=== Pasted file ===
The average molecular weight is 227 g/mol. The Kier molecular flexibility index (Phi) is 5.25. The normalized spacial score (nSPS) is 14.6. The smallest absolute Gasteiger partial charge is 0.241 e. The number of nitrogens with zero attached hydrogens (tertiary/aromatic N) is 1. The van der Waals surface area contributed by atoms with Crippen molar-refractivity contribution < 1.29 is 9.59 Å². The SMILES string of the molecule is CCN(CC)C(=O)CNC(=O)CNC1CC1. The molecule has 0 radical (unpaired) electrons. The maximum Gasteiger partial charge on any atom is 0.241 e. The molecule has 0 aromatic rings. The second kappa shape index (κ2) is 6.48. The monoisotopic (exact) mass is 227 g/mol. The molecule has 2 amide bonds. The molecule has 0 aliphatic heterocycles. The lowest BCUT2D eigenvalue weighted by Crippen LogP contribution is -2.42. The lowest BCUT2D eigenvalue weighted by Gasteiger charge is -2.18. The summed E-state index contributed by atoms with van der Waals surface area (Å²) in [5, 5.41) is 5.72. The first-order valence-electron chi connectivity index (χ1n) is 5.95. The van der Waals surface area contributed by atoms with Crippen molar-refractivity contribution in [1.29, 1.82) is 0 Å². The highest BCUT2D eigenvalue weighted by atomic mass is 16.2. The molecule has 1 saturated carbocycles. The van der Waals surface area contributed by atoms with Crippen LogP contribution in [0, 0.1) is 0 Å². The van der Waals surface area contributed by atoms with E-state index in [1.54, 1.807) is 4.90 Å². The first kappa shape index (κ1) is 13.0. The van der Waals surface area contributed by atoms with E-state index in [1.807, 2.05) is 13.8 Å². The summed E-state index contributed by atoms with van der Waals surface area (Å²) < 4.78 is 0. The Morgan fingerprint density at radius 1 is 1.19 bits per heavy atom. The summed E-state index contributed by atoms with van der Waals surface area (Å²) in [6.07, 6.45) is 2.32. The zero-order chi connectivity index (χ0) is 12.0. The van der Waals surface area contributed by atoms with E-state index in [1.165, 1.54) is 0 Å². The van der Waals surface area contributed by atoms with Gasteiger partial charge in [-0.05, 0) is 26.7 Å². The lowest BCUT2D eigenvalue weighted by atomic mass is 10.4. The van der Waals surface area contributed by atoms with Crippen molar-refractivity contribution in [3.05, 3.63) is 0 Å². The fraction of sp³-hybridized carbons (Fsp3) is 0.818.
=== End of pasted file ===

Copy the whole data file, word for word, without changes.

The average molecular weight is 227 g/mol. The Kier molecular flexibility index (Phi) is 5.25. The normalized spacial score (nSPS) is 14.6. The smallest absolute Gasteiger partial charge is 0.241 e. The number of nitrogens with zero attached hydrogens (tertiary/aromatic N) is 1. The van der Waals surface area contributed by atoms with Crippen molar-refractivity contribution < 1.29 is 9.59 Å². The SMILES string of the molecule is CCN(CC)C(=O)CNC(=O)CNC1CC1. The molecule has 0 radical (unpaired) electrons. The maximum Gasteiger partial charge on any atom is 0.241 e. The molecule has 0 aromatic rings. The second kappa shape index (κ2) is 6.48. The monoisotopic (exact) mass is 227 g/mol. The molecule has 2 amide bonds. The molecule has 0 aliphatic heterocycles. The lowest BCUT2D eigenvalue weighted by Crippen LogP contribution is -2.42. The lowest BCUT2D eigenvalue weighted by Gasteiger charge is -2.18. The summed E-state index contributed by atoms with van der Waals surface area (Å²) in [5, 5.41) is 5.72. The first-order valence-electron chi connectivity index (χ1n) is 5.95. The van der Waals surface area contributed by atoms with Crippen molar-refractivity contribution in [1.29, 1.82) is 0 Å². The highest BCUT2D eigenvalue weighted by atomic mass is 16.2. The molecule has 1 saturated carbocycles. The van der Waals surface area contributed by atoms with Crippen LogP contribution in [0, 0.1) is 0 Å². The van der Waals surface area contributed by atoms with E-state index in [1.54, 1.807) is 4.90 Å². The first kappa shape index (κ1) is 13.0. The van der Waals surface area contributed by atoms with E-state index in [1.807, 2.05) is 13.8 Å². The summed E-state index contributed by atoms with van der Waals surface area (Å²) < 4.78 is 0. The Morgan fingerprint density at radius 1 is 1.19 bits per heavy atom. The summed E-state index contributed by atoms with van der Waals surface area (Å²) in [6.07, 6.45) is 2.32. The zero-order chi connectivity index (χ0) is 12.0. The van der Waals surface area contributed by atoms with E-state index in [1.165, 1.54) is 0 Å². The van der Waals surface area contributed by atoms with Gasteiger partial charge in [-0.05, 0) is 26.7 Å². The lowest BCUT2D eigenvalue weighted by atomic mass is 10.4. The van der Waals surface area contributed by atoms with Crippen molar-refractivity contribution in [3.05, 3.63) is 0 Å². The fraction of sp³-hybridized carbons (Fsp3) is 0.818.